Cloud Computing and Big Data – What’s the Big Deal?
Information Technology Track
At one level, cloud computing is just Internet enabled time sharing. Instead of Information Technology (IT) organizations investing in all of the hardware, software and infrastructure necessary to meet their business needs, cloud computing makes access to them available through the Internet. On the one hand, cloud computing allows an organization to adopt a different economic model for meeting IT needs by reducing capital investments and increasing operational investments. On the other hand, cloud computing enables the capture, storage, sharing, analysis and visualization of huge amounts of data in multiple formats from multiple media type: Big Data analysis.
In March of 2012, the Obama administration launched an initiative focused on Big Data Research and Development. Under this initiative the Department of Defense (DOD) will invest $250 million annually in projects focused decision support, creating autonomous capability, and improving human machine interfaces for operations and training. Big data is used to describe several phenomena enabled by cloud computing. Big data may refer to data sets characterized by extremes in volume, velocity or variety. Big data is also a term used to describe the type of analytics that can be accomplished on these data sets that go to extremes to support businesses in data driven decision making.
This paper briefly introduces the concepts and implications of cloud computing. Examples of uses of cloud computing will be presented for both industry and Aerospace and Defense. Following this, the notion of Big Data and it’s relation to cloud computing is introduced and examples of its uses and/or potential uses in the Aerospace and Defense industry will be presented. Big Data offers a potential for solutions to societal challenges and problems that have heretofore been too complex for typical computing solutions to address. This paper discusses the ways that cloud computing and Big Data can converge to change many of the ways we do business.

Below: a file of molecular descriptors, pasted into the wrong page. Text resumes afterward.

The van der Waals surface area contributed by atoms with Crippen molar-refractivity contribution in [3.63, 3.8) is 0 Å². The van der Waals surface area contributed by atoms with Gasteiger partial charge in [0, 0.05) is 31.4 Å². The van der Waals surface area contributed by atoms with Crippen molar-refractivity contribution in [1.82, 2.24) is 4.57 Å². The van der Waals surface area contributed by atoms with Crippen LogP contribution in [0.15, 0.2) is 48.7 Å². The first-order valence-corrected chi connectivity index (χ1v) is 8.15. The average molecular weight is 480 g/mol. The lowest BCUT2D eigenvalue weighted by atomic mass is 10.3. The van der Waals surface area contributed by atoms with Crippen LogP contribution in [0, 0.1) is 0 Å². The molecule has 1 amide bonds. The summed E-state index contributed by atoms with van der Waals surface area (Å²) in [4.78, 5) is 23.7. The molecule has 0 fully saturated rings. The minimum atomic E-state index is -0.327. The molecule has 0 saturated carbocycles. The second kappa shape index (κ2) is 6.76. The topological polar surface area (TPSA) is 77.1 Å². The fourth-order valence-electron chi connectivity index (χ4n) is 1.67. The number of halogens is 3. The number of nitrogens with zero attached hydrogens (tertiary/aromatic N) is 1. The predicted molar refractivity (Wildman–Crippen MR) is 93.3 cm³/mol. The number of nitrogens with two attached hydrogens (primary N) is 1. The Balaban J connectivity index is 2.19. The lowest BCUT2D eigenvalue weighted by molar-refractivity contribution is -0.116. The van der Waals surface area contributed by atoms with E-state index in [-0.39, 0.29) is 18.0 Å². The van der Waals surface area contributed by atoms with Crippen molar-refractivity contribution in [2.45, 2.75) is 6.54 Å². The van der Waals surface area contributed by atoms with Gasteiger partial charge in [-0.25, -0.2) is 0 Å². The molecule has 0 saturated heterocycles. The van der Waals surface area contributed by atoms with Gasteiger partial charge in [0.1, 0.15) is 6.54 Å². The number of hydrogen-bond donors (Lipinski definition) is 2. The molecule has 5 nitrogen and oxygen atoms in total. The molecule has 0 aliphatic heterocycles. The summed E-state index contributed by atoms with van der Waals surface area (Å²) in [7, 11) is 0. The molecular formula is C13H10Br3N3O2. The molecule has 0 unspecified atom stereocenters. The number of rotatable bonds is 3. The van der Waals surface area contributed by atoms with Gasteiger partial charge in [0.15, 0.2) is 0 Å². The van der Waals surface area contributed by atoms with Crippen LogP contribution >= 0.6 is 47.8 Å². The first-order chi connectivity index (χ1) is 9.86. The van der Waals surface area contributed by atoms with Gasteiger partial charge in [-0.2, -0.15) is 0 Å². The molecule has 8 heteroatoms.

Arlene F Minkiewicz
MsMinkiewicz is a software measurement expert dedicated to finding creative solutions focused on making software development professionals successful. She has over 27 years in the software industry researching all aspects of the software development process and providing thought leadership to the software community. MsMinkiewicz is the Chief Scientist at PRICE Systems, LLC. In this role, she leads the cost research activity for the entire suite of cost estimating products that PRICE provides. Ms. Minkiewicz has more than 27 years of experience with PRICE building cost models. She was awarded the Freiman Award for Lifetime Contributions to Parametric estimating in 2012.
MsMinkiewicz has an MS in Computer Science from Drexel University and a BS in Electrical Engineering from Lehigh University. She has published many articles on software measurement and estimation in Software Development, Crosstalk, and the Journal of Software Technology and has been a contributing author for several books including “Systems Cost Engineering” (Glower, 2010), “The Closed Loop: Implementation Guide for Activity Based Budgeting” (CAM-I, 2004) and “IT Measurement: Practical Advice from the Experts” (Addison Wesley, 2002). She frequently presents at industry conferences on many topics associated with hardware, software and systems estimation and has received numerous best paper awards for her research papers. She is a member of the International Society of Parametric Analysts (ISPA) and IEEE and has served on committees setting standards and best practices for estimation, measurement, and benchmarking with the Software Engineering Institute (SEI), Project Management Institute (PMI ) and The Consortium for Advanced Manufacturing International (CAM-I).